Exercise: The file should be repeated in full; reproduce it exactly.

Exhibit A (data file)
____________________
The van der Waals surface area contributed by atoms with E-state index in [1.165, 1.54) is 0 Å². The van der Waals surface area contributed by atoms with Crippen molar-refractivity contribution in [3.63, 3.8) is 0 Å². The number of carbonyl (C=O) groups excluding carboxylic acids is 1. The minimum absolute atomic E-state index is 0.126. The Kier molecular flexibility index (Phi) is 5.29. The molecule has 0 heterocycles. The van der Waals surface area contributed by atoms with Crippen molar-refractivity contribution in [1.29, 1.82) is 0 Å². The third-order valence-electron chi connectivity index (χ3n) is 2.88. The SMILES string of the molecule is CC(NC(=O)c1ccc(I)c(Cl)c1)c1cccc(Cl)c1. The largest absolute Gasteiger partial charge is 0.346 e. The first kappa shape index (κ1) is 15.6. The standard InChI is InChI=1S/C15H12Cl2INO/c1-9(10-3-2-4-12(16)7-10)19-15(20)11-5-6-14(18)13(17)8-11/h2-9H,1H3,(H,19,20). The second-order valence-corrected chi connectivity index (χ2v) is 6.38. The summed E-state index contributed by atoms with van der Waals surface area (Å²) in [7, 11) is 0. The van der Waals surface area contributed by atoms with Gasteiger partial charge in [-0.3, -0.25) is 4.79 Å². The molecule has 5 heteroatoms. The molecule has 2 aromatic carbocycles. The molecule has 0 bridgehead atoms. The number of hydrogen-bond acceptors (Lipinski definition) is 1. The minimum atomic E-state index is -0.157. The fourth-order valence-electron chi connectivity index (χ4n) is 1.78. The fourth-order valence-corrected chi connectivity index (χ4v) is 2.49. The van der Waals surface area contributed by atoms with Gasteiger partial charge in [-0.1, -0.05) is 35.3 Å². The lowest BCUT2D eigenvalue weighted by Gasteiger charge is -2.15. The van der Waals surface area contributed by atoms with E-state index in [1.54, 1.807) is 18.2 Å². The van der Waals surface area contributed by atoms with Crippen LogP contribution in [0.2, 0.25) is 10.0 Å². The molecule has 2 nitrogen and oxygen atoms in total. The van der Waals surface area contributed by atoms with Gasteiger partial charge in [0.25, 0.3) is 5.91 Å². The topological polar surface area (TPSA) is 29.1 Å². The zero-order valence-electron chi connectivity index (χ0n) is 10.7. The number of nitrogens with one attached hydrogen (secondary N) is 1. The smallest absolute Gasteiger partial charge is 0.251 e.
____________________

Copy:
The van der Waals surface area contributed by atoms with E-state index in [1.165, 1.54) is 0 Å². The van der Waals surface area contributed by atoms with Crippen molar-refractivity contribution in [3.63, 3.8) is 0 Å². The number of carbonyl (C=O) groups excluding carboxylic acids is 1. The minimum absolute atomic E-state index is 0.126. The Kier molecular flexibility index (Phi) is 5.29. The molecule has 0 heterocycles. The van der Waals surface area contributed by atoms with Crippen molar-refractivity contribution in [1.29, 1.82) is 0 Å². The third-order valence-electron chi connectivity index (χ3n) is 2.88. The SMILES string of the molecule is CC(NC(=O)c1ccc(I)c(Cl)c1)c1cccc(Cl)c1. The largest absolute Gasteiger partial charge is 0.346 e. The first kappa shape index (κ1) is 15.6. The standard InChI is InChI=1S/C15H12Cl2INO/c1-9(10-3-2-4-12(16)7-10)19-15(20)11-5-6-14(18)13(17)8-11/h2-9H,1H3,(H,19,20). The second-order valence-corrected chi connectivity index (χ2v) is 6.38. The summed E-state index contributed by atoms with van der Waals surface area (Å²) in [7, 11) is 0. The van der Waals surface area contributed by atoms with Gasteiger partial charge in [-0.3, -0.25) is 4.79 Å². The molecule has 5 heteroatoms. The molecule has 2 aromatic carbocycles. The molecule has 0 bridgehead atoms. The number of hydrogen-bond acceptors (Lipinski definition) is 1. The minimum atomic E-state index is -0.157. The fourth-order valence-electron chi connectivity index (χ4n) is 1.78. The fourth-order valence-corrected chi connectivity index (χ4v) is 2.49. The van der Waals surface area contributed by atoms with Gasteiger partial charge in [-0.1, -0.05) is 35.3 Å². The lowest BCUT2D eigenvalue weighted by Gasteiger charge is -2.15. The van der Waals surface area contributed by atoms with E-state index in [1.54, 1.807) is 18.2 Å². The van der Waals surface area contributed by atoms with Crippen LogP contribution in [0.2, 0.25) is 10.0 Å². The molecule has 2 nitrogen and oxygen atoms in total. The van der Waals surface area contributed by atoms with Gasteiger partial charge in [0.25, 0.3) is 5.91 Å². The topological polar surface area (TPSA) is 29.1 Å². The zero-order valence-electron chi connectivity index (χ0n) is 10.7. The number of nitrogens with one attached hydrogen (secondary N) is 1. The smallest absolute Gasteiger partial charge is 0.251 e.